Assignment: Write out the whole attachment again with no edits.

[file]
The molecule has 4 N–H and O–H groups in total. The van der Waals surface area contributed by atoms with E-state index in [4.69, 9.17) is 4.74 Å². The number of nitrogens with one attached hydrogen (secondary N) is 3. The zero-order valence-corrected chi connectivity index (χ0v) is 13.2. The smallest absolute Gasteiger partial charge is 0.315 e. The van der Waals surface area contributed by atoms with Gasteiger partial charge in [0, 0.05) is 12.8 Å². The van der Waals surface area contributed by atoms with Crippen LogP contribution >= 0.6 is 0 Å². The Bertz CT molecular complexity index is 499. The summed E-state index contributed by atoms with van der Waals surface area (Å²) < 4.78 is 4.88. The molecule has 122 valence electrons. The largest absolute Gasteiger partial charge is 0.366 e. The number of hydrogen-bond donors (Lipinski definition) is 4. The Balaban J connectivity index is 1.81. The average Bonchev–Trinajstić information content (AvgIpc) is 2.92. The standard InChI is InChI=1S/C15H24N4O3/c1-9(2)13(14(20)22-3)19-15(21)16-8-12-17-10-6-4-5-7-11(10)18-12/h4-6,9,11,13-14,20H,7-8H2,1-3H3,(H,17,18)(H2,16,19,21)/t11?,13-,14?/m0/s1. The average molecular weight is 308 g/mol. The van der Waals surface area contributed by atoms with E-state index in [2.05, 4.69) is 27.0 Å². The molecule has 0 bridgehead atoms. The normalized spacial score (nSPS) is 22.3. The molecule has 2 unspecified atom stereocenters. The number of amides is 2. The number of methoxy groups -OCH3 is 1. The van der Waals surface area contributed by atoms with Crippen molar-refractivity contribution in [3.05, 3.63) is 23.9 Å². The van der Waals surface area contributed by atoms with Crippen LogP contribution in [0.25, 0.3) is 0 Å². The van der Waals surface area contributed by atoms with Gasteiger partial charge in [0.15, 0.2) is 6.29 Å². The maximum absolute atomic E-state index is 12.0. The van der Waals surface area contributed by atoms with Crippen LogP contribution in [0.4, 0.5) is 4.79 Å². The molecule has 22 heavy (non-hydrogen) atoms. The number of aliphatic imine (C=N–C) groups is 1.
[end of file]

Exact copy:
The molecule has 4 N–H and O–H groups in total. The van der Waals surface area contributed by atoms with E-state index in [4.69, 9.17) is 4.74 Å². The number of nitrogens with one attached hydrogen (secondary N) is 3. The zero-order valence-corrected chi connectivity index (χ0v) is 13.2. The smallest absolute Gasteiger partial charge is 0.315 e. The van der Waals surface area contributed by atoms with Gasteiger partial charge in [0, 0.05) is 12.8 Å². The van der Waals surface area contributed by atoms with Crippen LogP contribution >= 0.6 is 0 Å². The Bertz CT molecular complexity index is 499. The summed E-state index contributed by atoms with van der Waals surface area (Å²) < 4.78 is 4.88. The molecule has 122 valence electrons. The largest absolute Gasteiger partial charge is 0.366 e. The number of hydrogen-bond donors (Lipinski definition) is 4. The Balaban J connectivity index is 1.81. The average Bonchev–Trinajstić information content (AvgIpc) is 2.92. The standard InChI is InChI=1S/C15H24N4O3/c1-9(2)13(14(20)22-3)19-15(21)16-8-12-17-10-6-4-5-7-11(10)18-12/h4-6,9,11,13-14,20H,7-8H2,1-3H3,(H,17,18)(H2,16,19,21)/t11?,13-,14?/m0/s1. The average molecular weight is 308 g/mol. The van der Waals surface area contributed by atoms with E-state index in [2.05, 4.69) is 27.0 Å². The molecule has 0 bridgehead atoms. The normalized spacial score (nSPS) is 22.3. The molecule has 2 unspecified atom stereocenters. The number of amides is 2. The number of methoxy groups -OCH3 is 1. The van der Waals surface area contributed by atoms with Crippen molar-refractivity contribution in [3.05, 3.63) is 23.9 Å². The van der Waals surface area contributed by atoms with Crippen LogP contribution in [0.25, 0.3) is 0 Å². The van der Waals surface area contributed by atoms with Gasteiger partial charge in [0.15, 0.2) is 6.29 Å². The maximum absolute atomic E-state index is 12.0. The van der Waals surface area contributed by atoms with Crippen LogP contribution in [0.4, 0.5) is 4.79 Å². The molecule has 22 heavy (non-hydrogen) atoms. The number of aliphatic imine (C=N–C) groups is 1.